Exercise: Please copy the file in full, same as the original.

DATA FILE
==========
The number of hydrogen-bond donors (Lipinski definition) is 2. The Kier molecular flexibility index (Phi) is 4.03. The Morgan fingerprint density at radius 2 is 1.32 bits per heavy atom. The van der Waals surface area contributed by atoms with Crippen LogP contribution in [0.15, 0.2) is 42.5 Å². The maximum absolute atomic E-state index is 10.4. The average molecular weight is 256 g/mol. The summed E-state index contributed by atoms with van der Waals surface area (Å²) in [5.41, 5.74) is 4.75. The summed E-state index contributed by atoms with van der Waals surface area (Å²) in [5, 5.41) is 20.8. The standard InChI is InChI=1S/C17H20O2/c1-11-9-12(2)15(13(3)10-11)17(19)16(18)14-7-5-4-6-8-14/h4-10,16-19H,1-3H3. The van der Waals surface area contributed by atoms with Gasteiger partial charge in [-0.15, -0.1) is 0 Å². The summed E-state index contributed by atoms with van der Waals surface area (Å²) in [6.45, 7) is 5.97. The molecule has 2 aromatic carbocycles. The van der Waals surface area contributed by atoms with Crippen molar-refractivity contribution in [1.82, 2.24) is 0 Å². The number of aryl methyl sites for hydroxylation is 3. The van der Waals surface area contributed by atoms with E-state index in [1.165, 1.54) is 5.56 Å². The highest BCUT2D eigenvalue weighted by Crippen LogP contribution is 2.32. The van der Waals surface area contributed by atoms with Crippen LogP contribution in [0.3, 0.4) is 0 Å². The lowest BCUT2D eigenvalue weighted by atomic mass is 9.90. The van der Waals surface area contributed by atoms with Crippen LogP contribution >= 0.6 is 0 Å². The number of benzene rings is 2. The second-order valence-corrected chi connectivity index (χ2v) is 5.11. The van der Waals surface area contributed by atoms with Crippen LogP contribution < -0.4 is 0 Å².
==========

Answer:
The number of hydrogen-bond donors (Lipinski definition) is 2. The Kier molecular flexibility index (Phi) is 4.03. The Morgan fingerprint density at radius 2 is 1.32 bits per heavy atom. The van der Waals surface area contributed by atoms with Crippen LogP contribution in [0.15, 0.2) is 42.5 Å². The maximum absolute atomic E-state index is 10.4. The average molecular weight is 256 g/mol. The summed E-state index contributed by atoms with van der Waals surface area (Å²) in [5.41, 5.74) is 4.75. The summed E-state index contributed by atoms with van der Waals surface area (Å²) in [5, 5.41) is 20.8. The standard InChI is InChI=1S/C17H20O2/c1-11-9-12(2)15(13(3)10-11)17(19)16(18)14-7-5-4-6-8-14/h4-10,16-19H,1-3H3. The van der Waals surface area contributed by atoms with Gasteiger partial charge in [-0.15, -0.1) is 0 Å². The summed E-state index contributed by atoms with van der Waals surface area (Å²) in [6.45, 7) is 5.97. The molecule has 2 aromatic carbocycles. The van der Waals surface area contributed by atoms with Crippen molar-refractivity contribution in [1.82, 2.24) is 0 Å². The number of aryl methyl sites for hydroxylation is 3. The van der Waals surface area contributed by atoms with E-state index in [1.165, 1.54) is 5.56 Å². The highest BCUT2D eigenvalue weighted by Crippen LogP contribution is 2.32. The van der Waals surface area contributed by atoms with Crippen LogP contribution in [0.3, 0.4) is 0 Å². The lowest BCUT2D eigenvalue weighted by atomic mass is 9.90. The van der Waals surface area contributed by atoms with Crippen LogP contribution >= 0.6 is 0 Å². The number of benzene rings is 2. The second-order valence-corrected chi connectivity index (χ2v) is 5.11. The van der Waals surface area contributed by atoms with Crippen LogP contribution < -0.4 is 0 Å².